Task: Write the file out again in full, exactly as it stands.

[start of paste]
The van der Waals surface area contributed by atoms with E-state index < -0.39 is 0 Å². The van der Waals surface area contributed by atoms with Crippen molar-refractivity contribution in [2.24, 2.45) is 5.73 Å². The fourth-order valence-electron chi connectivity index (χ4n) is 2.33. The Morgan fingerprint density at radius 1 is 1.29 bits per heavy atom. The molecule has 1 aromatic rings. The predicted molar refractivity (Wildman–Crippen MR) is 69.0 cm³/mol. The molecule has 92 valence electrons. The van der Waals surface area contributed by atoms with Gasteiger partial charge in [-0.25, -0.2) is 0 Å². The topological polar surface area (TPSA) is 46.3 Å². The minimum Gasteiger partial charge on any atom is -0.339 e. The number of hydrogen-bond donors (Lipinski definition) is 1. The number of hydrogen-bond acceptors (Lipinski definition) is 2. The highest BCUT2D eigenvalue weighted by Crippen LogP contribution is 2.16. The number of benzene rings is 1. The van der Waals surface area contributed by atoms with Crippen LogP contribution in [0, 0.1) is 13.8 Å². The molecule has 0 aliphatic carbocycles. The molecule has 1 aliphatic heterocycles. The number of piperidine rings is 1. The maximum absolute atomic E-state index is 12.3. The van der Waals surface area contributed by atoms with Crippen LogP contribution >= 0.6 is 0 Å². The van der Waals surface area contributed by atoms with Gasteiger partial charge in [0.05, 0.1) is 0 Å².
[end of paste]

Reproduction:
The van der Waals surface area contributed by atoms with E-state index < -0.39 is 0 Å². The van der Waals surface area contributed by atoms with Crippen molar-refractivity contribution in [2.24, 2.45) is 5.73 Å². The fourth-order valence-electron chi connectivity index (χ4n) is 2.33. The Morgan fingerprint density at radius 1 is 1.29 bits per heavy atom. The molecule has 1 aromatic rings. The predicted molar refractivity (Wildman–Crippen MR) is 69.0 cm³/mol. The molecule has 92 valence electrons. The van der Waals surface area contributed by atoms with Gasteiger partial charge in [-0.25, -0.2) is 0 Å². The topological polar surface area (TPSA) is 46.3 Å². The minimum Gasteiger partial charge on any atom is -0.339 e. The number of hydrogen-bond donors (Lipinski definition) is 1. The number of hydrogen-bond acceptors (Lipinski definition) is 2. The highest BCUT2D eigenvalue weighted by Crippen LogP contribution is 2.16. The number of benzene rings is 1. The van der Waals surface area contributed by atoms with Crippen LogP contribution in [0, 0.1) is 13.8 Å². The molecule has 0 aliphatic carbocycles. The molecule has 1 aliphatic heterocycles. The number of piperidine rings is 1. The maximum absolute atomic E-state index is 12.3. The van der Waals surface area contributed by atoms with Crippen LogP contribution >= 0.6 is 0 Å². The van der Waals surface area contributed by atoms with Gasteiger partial charge in [0.05, 0.1) is 0 Å².